Black History Month 2022 Theme Focuses On the Importance of African-Americans’ Overall Health

By  //  February 25, 2022

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important healthcare screenings help to prevent and treat certain conditions

DR. DAMANI HOSEY is a Health First Medical Group Family Physician. Dr. Hosey and several other African-American healthcare leaders are doing their part in noticing serious conditions within their community and making it their mission to encourage people to take ownership when it comes to their health. (Health First image)

This year’s theme focuses on the importance of African-Americans’ overall health as our nation devotes our attention to celebrating Black history.

BREVARD COUNTY, FLORIDA – February is Black History Month in the U.S., which is an annual celebration of achievements, milestones and equality made by African Americans. We continue to recognize and highlight these efforts, which have been key and central roles in our history.

This year’s theme is Black Health and Wellness, and as your trusted Brevard County healthcare leader, we understand what that means. Every day, our associates strive to ensure we provide more awareness and promote good health and wellness for African Americans.

And an important step in doing so is communicating important healthcare screenings to prevent and treat certain conditions which have a significant impact.

“Screening tests are important in African Americans because oftentimes, we have some of the underlying conditions that put us a risk for certain diseases,” said Dr. Damani Hosey, a Health First Medical Group Family Physician.

“Preventive care is crucial to help catch these conditions early and get patients on the right track to live a healthier lifestyle.”

Dr. Hosey and several other African-American healthcare leaders are doing their part in noticing serious conditions within their community and making it their mission to encourage people to take ownership when it comes to their health.

Here are three common healthcare screenings Dr. Hosey recommends African Americans should consider and take seriously after a discussion with your doctor:

■ Cancer screening – It’s essential for everyone, and even more essential in the African-American community, to have cancer screenings. African American are more likely to have aggressive forms of them, more likely to have those cancers and unfortunately, more likely to die from those cancers. It’s the number one cause of death in America, but the African-American community experiences a greater impact.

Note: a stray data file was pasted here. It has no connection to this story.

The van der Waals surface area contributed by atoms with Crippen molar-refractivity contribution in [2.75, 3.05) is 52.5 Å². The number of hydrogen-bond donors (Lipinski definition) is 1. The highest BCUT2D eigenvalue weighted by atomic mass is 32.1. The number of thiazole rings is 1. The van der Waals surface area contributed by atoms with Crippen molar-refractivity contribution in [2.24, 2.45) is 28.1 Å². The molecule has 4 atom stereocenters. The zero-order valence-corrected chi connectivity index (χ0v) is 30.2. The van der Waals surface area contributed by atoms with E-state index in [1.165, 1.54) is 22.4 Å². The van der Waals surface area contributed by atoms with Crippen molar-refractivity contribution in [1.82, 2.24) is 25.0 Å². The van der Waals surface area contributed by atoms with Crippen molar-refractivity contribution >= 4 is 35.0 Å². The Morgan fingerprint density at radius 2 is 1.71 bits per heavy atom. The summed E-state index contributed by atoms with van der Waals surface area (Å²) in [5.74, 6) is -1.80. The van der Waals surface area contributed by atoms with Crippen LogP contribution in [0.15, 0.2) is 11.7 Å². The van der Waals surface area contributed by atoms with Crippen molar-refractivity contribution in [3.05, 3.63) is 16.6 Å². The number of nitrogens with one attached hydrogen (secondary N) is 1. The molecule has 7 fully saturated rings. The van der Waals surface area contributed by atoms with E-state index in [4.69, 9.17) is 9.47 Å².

Here’s a list of common cancers and the recommended age these screenings should start:

• Breast Cancer – Age 40 to 50
• Prostate Cancer – Age 40 to 45
• Colon Cancer – Age 45
• Lung Cancer – Age 55 for smokers, who are at increasing risk for lung cancer as they get older

Immunizations – Infectious diseases are a leading cause of disease and death in America, but also in the African-American community, and we’re seeing that with COVID-19. History highlights decades of medical mistrust dealing with vaccines and available medicine. It’s up to African-American physicians to help bridge that gap. Being fully immunized for COVID-19 is important, and we have a set of very safe and effective vaccines to do so.

■ Blood Pressure – Also known as hypertension, blood pressure is a silent killer among African-Americans. There are not many diseases, at least silent or asymptomatic ones, that cause more death and destruction than hypertension in African Americans. It can affect your heart, brain and kidneys, and it does that through its effect on the blood vessels of the body. It can lead to stroke or a heart attack.

Establish a Relationship With a Physician

The African-American community is more at risk compared to others, and that means screening should start much sooner. If you’re over the age of 18, you should be getting a blood pressure check at least once a year.

Getting the age-appropriate screenings for cancer (including mammograms), immunizations and blood pressure can help ensure diseases and serious conditions are caught and treated at their earliest stages.

However, the theme Black History and Wellness is more than screenings. It includes taking care of your emotional and mental health, too. Establishing an ongoing relationship with one of our primary care physicians can provide the care you need. n

Visit HF.org/find_physician to connect with a Health First doctor to find out more regarding your current health status and future goals.

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